“We should forget about small efficiencies, say about 97% of the time: premature optimization is the root of all evil. Yet we should not pass up our opportunities in that critical 3%.”

Donald Knuth

Since when did correct data typing in the production database become optimizations???

Comments on We'll Optimize Later

This is echoing a feeling I've had now for the past year or so—the phrase “premature optimization is the root of all evil” has been so drilled into programmers that it seems like no thought at all is being employed.

Technically speaking, writing code is “premature optimization.” Why bother even writing code when we can call upon the mighty powers of the lazy web to see if it's been written already. Or something close. Heck, it doesn't even have to be close, as long as it's code that can be adapted (just try to ignore the time factor when it takes longer to adapt code than it would have taken to write code from scratch, which may make a better impedance match to the rest of your code).

So remember, thinking about your code is a form of premature optimization.


Hammers and nails

Before I started at The Company, Smirk used a spread sheet to keep track of IP address allocations. It was easy to set up and edit and it worked for him. Besides, he has it running anyway to help manage the finances of The Company. So why not use it?

Then I took on the job of allocating IP addresses. I used (and still use) text files (one for each Class-C block we use). It was easy to set up and edit and it works for me. In fact, I use text files extensively to keep track of all sorts of things at The Office, from firewalls to managed power strips.

When P started, he set up Twiki as the company knowledge base. I don't know how easy it was to set up, but P seems to find it adequate to use and is currently a bit upset that he's the only one who bothers to update it. I personally don't find it that easy to use and consequently, I don't use it.

Personally, I'm picky about editors, and while I can't say I love joe, I am comfortable using it. But heck, I'd rather use Emacs to edit than the crap editor you get in your web browser du jour (and yes, that includes Firefox). That partly explains why I dislike the Twiki (there are other reasons), and don't even use my own web interface to post entries here (it's almost exclusively the email interface).

The problem here is, all three of us use different tools to manage certain types of information about The Company, and because of that, we don't have a true company wide information base that we can rely upon.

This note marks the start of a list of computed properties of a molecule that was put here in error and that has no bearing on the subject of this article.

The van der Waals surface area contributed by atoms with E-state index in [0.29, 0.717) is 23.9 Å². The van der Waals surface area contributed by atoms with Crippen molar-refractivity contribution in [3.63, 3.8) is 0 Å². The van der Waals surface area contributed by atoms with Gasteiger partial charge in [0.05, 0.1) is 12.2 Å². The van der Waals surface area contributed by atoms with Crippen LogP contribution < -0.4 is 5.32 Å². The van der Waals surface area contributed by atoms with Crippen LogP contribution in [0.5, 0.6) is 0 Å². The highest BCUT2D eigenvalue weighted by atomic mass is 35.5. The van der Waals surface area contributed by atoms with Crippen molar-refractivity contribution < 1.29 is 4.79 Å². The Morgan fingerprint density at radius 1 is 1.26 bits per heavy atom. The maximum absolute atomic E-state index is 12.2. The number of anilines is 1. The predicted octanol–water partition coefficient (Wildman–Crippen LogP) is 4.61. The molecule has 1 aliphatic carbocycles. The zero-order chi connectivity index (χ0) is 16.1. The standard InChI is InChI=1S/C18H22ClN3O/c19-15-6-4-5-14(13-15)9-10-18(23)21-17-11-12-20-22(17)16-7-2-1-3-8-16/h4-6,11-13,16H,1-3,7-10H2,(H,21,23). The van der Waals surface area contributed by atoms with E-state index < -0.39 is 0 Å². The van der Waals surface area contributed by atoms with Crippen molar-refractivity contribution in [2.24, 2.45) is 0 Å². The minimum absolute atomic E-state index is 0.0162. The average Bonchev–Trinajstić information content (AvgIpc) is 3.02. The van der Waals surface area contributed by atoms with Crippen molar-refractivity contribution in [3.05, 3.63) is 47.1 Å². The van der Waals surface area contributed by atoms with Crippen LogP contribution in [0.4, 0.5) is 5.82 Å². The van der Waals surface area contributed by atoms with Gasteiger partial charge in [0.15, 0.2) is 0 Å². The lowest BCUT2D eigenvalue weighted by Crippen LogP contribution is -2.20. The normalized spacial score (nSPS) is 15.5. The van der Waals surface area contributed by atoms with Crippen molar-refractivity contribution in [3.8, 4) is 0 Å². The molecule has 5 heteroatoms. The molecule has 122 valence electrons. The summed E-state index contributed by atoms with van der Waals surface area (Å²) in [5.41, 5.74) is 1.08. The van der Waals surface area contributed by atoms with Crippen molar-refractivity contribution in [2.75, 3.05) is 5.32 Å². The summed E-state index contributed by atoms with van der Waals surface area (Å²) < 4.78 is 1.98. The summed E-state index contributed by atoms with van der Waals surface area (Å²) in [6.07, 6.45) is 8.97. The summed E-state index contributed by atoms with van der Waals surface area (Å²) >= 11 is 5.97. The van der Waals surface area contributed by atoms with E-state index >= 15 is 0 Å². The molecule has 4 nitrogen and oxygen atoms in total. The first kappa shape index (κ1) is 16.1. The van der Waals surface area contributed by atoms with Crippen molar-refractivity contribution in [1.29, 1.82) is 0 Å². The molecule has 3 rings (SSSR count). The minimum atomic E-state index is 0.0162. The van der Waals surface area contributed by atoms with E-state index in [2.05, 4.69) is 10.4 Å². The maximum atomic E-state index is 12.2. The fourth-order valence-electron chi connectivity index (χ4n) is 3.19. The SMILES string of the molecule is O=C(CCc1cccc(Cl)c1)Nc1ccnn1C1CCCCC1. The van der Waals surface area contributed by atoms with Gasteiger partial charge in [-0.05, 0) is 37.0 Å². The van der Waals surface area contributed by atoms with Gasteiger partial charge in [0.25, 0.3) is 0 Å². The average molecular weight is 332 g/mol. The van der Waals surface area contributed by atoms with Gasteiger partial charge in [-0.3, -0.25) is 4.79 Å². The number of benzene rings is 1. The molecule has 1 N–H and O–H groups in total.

And no one has an idea of what we should use, because of how we all work.

Tuesday, March 13, 2007

Those ol' collaborative blues

The tone for today was cast in electronic stone when I wrote the following in a thread:

For me, it can't be purely web based, as I loathe editing text in a browser (really, the editing capabilities of a <TEXTAREA> sucks). It has to feel quick (it doesn't have to be quick) and it should be easy to create new nodes, notes, blobs or whatever. I would like the ability to customize the key bindings (Home goes to begining of a line, Ctrl-Home to the start of the document, etc).

Oh, and multiplatform (at a minimum, Linux and Mac OS). Given that, I would want hooks for loading and saving to throw the document into and out of some form of version control software (because I want the ability to edit the master copy reguardless of which computer I'm on, and yes, I do use multiple computers at multiple locations on a regular basis).

So far, nothing has beat logging into my home computer and using a text editor.

Me, in a thread on scheherazade in blue jeans—Clarification on mindmapping stuff

While the thread in question was about mind mapping software I see parallels with the current situation at work.

I think I have a handle on what I hate most about WikiWikiWebs: editing the pages. Each wiki has its own concept of markup (more or less) and it's markup that is supposedly easier to type than HTML. And certain typographical conventions are rather easier to use than HTML, like *asterisks* for strong emphasis or _underlines_ for plain emphasis.

Heck, mod_blog has a few things like that, for instance “-- -” for “&mdash;” (which makes a nice “—”) or even `<-- --="--">` (two backtics, which on most keyboards is in the upper left corner) gets translated to &ldquo; which gives the nice opening double quotes.

No, where it starts failing for me is in the structural markup. Weird rules like “lines that start with an asterisk denote an unordered list, to get nesting, nest the lines”

* one
* two
  * a
  * b
* three

Or was that “lines that start with an asterisk denote an unordered list, get nest nesting, add asterisks”

* one
* two
** a
** b
* three

And was it a dash that started headers, or a percent sign? And what if you can't use the Tab key because the browser uses it to switch focus to other form elements? So you may have problems with wiki-formatting and editing under the browser.